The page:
SERMON Epiphany 3B 1/24/21 St. Michael’s, Norman OK
Jonah 3:1-5, 10; Psalm 62:6-14; 1 Corinthians 7:29-31; Mark 1:14-20
The Risks of Following Jesus
In 2005, right after a vestry meeting at my home church, where I served on vestry and as the treasurer, I was invited into the clergy’s office for a chat. This kind of meeting with the clergy leadership was not unusual, but the tone of the request was a bit different and a little troubling. I thought maybe I had done something wrong. It was a bit foreboding. One of the clergy, with a very serious and solemn look on her face smiled at me and said, “Walter and I have been talking about you, and we have something very important to ask you.” “Yes,” I said. Becky asked, “Eric, have you ever felt called to ordained ministry?”
My response was immediate and unfiltered, “are you crazy?” The words flew out of my mouth faster than my hand could cover my lips. It was too late, as my honest answer blurted out. “Me a priest, maybe they were crazy,” I thought to myself. As I look back to that day, I wondered if those two really know what they were asking me to do. Well, of course they did, they both had traversed this path themselves. As a result of this brief meeting and the subsequent faithful responses, mine and my spouse’s lives would be changed forever.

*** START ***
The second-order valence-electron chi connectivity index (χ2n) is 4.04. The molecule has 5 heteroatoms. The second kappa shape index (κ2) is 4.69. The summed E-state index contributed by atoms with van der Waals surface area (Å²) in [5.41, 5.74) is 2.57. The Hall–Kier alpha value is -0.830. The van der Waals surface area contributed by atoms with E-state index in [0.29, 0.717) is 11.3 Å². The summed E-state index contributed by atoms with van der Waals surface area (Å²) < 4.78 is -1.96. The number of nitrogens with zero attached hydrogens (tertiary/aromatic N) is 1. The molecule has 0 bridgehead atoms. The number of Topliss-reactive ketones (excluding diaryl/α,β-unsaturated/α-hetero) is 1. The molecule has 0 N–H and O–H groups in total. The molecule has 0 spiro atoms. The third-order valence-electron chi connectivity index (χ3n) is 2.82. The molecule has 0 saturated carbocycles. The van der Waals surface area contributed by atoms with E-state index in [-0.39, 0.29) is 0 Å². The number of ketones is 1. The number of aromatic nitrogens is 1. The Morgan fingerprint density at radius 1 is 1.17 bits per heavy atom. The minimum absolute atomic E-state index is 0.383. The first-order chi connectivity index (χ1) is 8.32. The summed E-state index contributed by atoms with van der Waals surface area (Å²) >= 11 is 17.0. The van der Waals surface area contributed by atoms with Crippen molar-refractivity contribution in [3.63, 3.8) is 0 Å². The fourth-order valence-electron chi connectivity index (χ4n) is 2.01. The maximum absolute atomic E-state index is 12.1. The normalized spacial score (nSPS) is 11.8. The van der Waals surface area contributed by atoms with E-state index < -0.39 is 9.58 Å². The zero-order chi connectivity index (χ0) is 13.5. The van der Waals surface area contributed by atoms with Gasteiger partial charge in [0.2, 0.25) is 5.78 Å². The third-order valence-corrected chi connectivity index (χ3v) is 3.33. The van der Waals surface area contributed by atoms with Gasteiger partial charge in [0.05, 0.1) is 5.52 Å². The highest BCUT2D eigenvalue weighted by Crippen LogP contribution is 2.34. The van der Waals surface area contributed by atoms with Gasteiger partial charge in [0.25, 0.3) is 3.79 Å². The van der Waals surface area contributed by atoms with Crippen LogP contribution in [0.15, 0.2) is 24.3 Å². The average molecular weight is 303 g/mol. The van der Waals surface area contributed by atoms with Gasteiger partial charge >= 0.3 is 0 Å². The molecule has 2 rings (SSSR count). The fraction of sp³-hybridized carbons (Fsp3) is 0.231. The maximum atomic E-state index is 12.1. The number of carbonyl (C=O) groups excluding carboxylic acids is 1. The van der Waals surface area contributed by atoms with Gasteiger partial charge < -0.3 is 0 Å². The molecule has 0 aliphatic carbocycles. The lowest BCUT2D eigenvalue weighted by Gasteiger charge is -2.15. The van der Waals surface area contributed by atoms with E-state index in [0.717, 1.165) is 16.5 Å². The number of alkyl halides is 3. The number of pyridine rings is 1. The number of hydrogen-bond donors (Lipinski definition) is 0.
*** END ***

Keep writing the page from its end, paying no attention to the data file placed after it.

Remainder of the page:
The life journey of a clergy person is one taken in faith, resulting in obedience to one’s bishop, a commitment to life of service, and a path that is often difficult and heartbreaking. It can also be filled with great joy and satisfaction as well. Nonetheless, it is a risky adventure, but not one set aside for clergy alone. The call to discipleship is offered to all Christians and if heeded and followed, it can be equally foreboding, fear-provoking, and yes, the call to “Come follow Jesus,” does come with certain risks.